Older adults often experience GAD following an illness or injury, as they worry about the possibility of getting sick or injured again. It may also be related to past trauma or difficulties remembering with the onset of a memory loss illness.





Mood and Memory Disorders

While depression and anxiety are common in the general population, seniors are significantly more likely to struggle with some form of cognitive impairment as they age. These impairments can be memory loss illnesses or mood disorders that are also often connected to memory loss. Some of the most common cognitive illnesses include:


  • Alzheimer’s disease
  • Dementia
  • Parkinson’s disease
  • Delirium (often due to illness)
  • Bipolar, unipolar, or other mood disorders


Your loved one having more frequent mood swings or occasional forgetfulness doesn’t necessarily mean they have one of the above disorders. Aging and adjusting to changes later in life can be stressful, and it’s normal to feel overwhelmed and irritable as a result. However, it may be worth talking to a doctor if you or your loved one has one or more symptoms of a memory loss illness or mood disorder.





Mental Health and Senior Living

Regardless of whether you or your loved one have a diagnosed mental illness or are simply feeling lonely and isolated, senior living can improve your quality of life! At St. Anthony’s, we make it a point to provide residents with the most loving, supportive care possible to create a community built on wellness and a family environment. 



1. Intentional Community

There’s a reason we call St. Anthony’s a senior living community rather than using stuffy words like “facility.” We’re not some bare-bones apartment building with a few doctors around if needed. We’re not a nursing home or a sterile extended-care hospital. Our staff and residents all agree that the St. Anthony’s community is really a family. We love each other deeply, and the amenities and exciting activities are just the icing on the cake!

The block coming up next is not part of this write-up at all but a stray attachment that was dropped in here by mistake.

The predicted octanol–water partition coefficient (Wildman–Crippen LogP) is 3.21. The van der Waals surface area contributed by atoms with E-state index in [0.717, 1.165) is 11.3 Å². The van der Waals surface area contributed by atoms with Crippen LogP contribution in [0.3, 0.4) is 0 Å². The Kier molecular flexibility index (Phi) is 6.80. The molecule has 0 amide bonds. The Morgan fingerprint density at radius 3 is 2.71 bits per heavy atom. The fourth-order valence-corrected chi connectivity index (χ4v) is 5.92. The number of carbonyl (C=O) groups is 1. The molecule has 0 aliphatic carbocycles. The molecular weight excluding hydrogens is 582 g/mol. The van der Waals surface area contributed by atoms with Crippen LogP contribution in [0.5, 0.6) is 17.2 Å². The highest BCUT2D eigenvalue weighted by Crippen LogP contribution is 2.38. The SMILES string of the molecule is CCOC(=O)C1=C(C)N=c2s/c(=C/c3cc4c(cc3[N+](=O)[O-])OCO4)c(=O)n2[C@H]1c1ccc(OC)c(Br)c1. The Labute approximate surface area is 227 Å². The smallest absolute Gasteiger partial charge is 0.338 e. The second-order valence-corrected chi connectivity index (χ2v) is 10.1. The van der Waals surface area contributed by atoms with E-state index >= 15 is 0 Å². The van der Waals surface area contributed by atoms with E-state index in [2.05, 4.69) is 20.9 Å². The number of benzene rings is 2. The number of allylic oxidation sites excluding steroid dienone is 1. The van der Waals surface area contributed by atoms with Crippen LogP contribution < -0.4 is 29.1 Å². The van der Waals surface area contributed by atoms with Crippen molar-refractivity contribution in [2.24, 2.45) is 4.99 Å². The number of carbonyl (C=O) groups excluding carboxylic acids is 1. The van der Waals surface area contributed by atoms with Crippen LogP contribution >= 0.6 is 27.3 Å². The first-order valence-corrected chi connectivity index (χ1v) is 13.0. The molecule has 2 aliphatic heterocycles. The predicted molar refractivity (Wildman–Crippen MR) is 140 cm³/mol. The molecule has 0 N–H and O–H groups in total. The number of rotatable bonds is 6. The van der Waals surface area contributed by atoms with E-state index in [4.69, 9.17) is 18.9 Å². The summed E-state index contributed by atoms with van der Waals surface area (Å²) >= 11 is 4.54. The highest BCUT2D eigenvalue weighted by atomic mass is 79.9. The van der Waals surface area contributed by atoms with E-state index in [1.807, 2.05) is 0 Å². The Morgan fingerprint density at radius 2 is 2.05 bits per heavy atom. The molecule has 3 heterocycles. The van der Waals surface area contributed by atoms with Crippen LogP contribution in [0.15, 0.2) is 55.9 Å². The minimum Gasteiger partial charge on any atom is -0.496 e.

In addition to our wide variety of activities, our St. Anthony’s community also includes opportunities to connect spiritually. Studies show that older adults with religious and spiritual practices had a lower prevalence of anxiety and depressive symptoms, as well as greater life satisfaction and psychological well-being, better social relations, and more definite meaning in life.  



2. Access to the Right Care and Support

Our goal is never to limit possibilities for seniors in our care. On the contrary, we want every resident to continue enjoying the autonomy and independence they’ve always loved as much as possible for them!


When it’s time for a senior to move into assisted living or memory care at St. Anthony’s, we take the time to assess their care needs and work closely with them and their family to come up with a customized plan that works for them. As time goes on, we will continually communicate with each resident to see if they require more or less assistance and adjust their care accordingly.



3. Smooth Transitions

Transitions are never easy, but at St. Anthony’s we make them as smooth as possible! This includes supporting and encouraging family members as they help their loved one move into senior living, guiding our residents as they shift from independent living to assisted living or memory care, and surrounding each resident with all the love and support they need to feel right at home with us.



We Are Honored to Care for Kansas City Seniors

Keeping our resident’s mental health top of mind is just scratching the surface of how we put our hearts and souls into caring for our residents every day. We mean it when we say they are our family, and caring for their mental well-being is just as important to us as caring for their physical and spiritual health. 

Ready to explore St. Anthony’s? Contact us to schedule a tour!